Every microvalve that has ever existed seems to be covered in “A review of microvalves” by Kwang W Oh and Chong H Ahn from the Journal of Micromechanics and Microengineering. I’ll be covering three of the valves mentioned, but feel free to check out all the other microvalves that didn’t make the cut. A companion paper for this post, “Incorporation of prefabricated screw, pneumatic, and solenoid valves into microfluidic devices” by George M Whitesides et al. , featured in Lab on a Chip, describes a way to prefabricate these three valves so that they can easily be added to existing lab-on-a-chips.

Solenoid Microvalves

Prefabricated Solenoid Microvalve

Prefabricated Solenoid Microvalve

You guessed it, solenoid microvalves are based on…solenoids! A solenoid is a coil of wire wound in a helix, like a compressed spring. I won’t go into the physics behind it, but a magnetic field is created by passing current through the solenoid. If you put a metallic object within the coil and vary the current, you could move the object. This is the idea behind solenoid microvalves. A solenoid microvalve is simply a solenoid with an actuator inside of it. The actuator is situated above the channel of a microfluidic device and pushes down on the ceiling of the channel to collapse it and obstruct its flow. In this manner, the solenoid microvalve requires an elastomeric lab-on-a-chip, and is rather bulky.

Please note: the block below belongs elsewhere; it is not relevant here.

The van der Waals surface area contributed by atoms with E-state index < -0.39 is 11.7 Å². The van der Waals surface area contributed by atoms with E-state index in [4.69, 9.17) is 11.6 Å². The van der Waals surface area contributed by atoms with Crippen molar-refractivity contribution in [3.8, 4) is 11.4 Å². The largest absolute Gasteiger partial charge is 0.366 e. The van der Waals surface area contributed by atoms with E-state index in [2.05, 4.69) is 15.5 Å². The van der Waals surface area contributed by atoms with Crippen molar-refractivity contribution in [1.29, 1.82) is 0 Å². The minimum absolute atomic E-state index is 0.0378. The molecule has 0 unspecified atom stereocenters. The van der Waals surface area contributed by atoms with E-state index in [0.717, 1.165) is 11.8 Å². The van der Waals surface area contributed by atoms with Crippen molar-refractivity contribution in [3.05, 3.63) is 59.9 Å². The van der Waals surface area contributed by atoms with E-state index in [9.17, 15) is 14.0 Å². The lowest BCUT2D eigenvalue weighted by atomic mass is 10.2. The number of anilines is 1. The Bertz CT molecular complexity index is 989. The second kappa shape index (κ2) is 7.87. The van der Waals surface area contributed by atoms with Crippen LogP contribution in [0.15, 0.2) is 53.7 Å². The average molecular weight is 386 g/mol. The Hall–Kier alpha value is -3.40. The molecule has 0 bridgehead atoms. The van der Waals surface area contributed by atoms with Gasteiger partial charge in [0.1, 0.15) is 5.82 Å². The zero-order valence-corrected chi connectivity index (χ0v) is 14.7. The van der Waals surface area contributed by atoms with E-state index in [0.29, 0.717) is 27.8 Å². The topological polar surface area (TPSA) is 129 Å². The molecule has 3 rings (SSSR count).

Whitesides’ Prefab:

Whitesides’ prefabrication does not involve a dramatic redesign of solenoid microvalves. Instead, he places the same solenoid in PDMS housing, which can accommodate the solenoid’s large footprint.

Screw Microvalves

Screw Microvalve

Screw Microvalve

This is another one. You guessed it, microvalves are based on…screws! This is an extremely low tech microvalve that requires little more than a screw. The screw is incorporated into the microfluidic device and deflects the membrane of the channel by twisting it. A ball can be placed beneath the screw to prevent damage to the device. This design is great for lab-on-a-chips that are intended to be disposable or for a low-resource setting. It requires no power, has a small profile (although you need access to screw it manually) and is simple to use. Obviously, it’s not completely automated, but I suppose you could incorporate a small electric screwdriver somewhere.

Whitesides’ Prefab:

Whitesides’ prefabrication method doesn’t really differ too much from the conventional screw microvalve design. The screw is essentially embedded in a housing which can be joined above an existing microfluidic channel. One of the key advantages argued by Whitesides is that prefabrication regulates the screw microvalves. All the prefabricated screw valves are created in an identical manner, and would require the same degree of rotation to shut off flow. This is important because it may not be possible to see how well the flow is obstructed, resulting in leakage or damage to the channels. Screw valves created by different people at different times may be placed differently. A half-turn of one person’s valve might not properly close the channel, while a half-turn of someone else’s valve might go too far and damage the device.

Pneumatic Microvalves